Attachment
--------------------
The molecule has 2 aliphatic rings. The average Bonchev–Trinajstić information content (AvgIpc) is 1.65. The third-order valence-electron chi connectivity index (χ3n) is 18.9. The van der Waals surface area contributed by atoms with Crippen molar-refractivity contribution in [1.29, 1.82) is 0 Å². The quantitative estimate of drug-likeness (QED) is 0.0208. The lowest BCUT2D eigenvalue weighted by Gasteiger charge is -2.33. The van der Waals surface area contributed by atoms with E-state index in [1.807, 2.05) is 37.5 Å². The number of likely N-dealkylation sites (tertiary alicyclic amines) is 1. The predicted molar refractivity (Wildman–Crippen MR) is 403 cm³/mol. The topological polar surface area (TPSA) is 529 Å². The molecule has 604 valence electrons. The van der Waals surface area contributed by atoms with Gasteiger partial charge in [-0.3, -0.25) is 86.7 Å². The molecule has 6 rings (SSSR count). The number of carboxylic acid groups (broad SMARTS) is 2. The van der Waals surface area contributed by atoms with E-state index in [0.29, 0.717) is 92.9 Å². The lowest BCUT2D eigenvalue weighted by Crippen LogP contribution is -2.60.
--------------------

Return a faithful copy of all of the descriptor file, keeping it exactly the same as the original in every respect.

The molecule has 2 aliphatic rings. The average Bonchev–Trinajstić information content (AvgIpc) is 1.65. The third-order valence-electron chi connectivity index (χ3n) is 18.9. The van der Waals surface area contributed by atoms with Crippen molar-refractivity contribution in [1.29, 1.82) is 0 Å². The quantitative estimate of drug-likeness (QED) is 0.0208. The lowest BCUT2D eigenvalue weighted by Gasteiger charge is -2.33. The van der Waals surface area contributed by atoms with E-state index in [1.807, 2.05) is 37.5 Å². The number of likely N-dealkylation sites (tertiary alicyclic amines) is 1. The predicted molar refractivity (Wildman–Crippen MR) is 403 cm³/mol. The topological polar surface area (TPSA) is 529 Å². The molecule has 604 valence electrons. The van der Waals surface area contributed by atoms with Gasteiger partial charge in [-0.3, -0.25) is 86.7 Å². The molecule has 6 rings (SSSR count). The number of carboxylic acid groups (broad SMARTS) is 2. The van der Waals surface area contributed by atoms with E-state index in [0.29, 0.717) is 92.9 Å². The lowest BCUT2D eigenvalue weighted by Crippen LogP contribution is -2.60.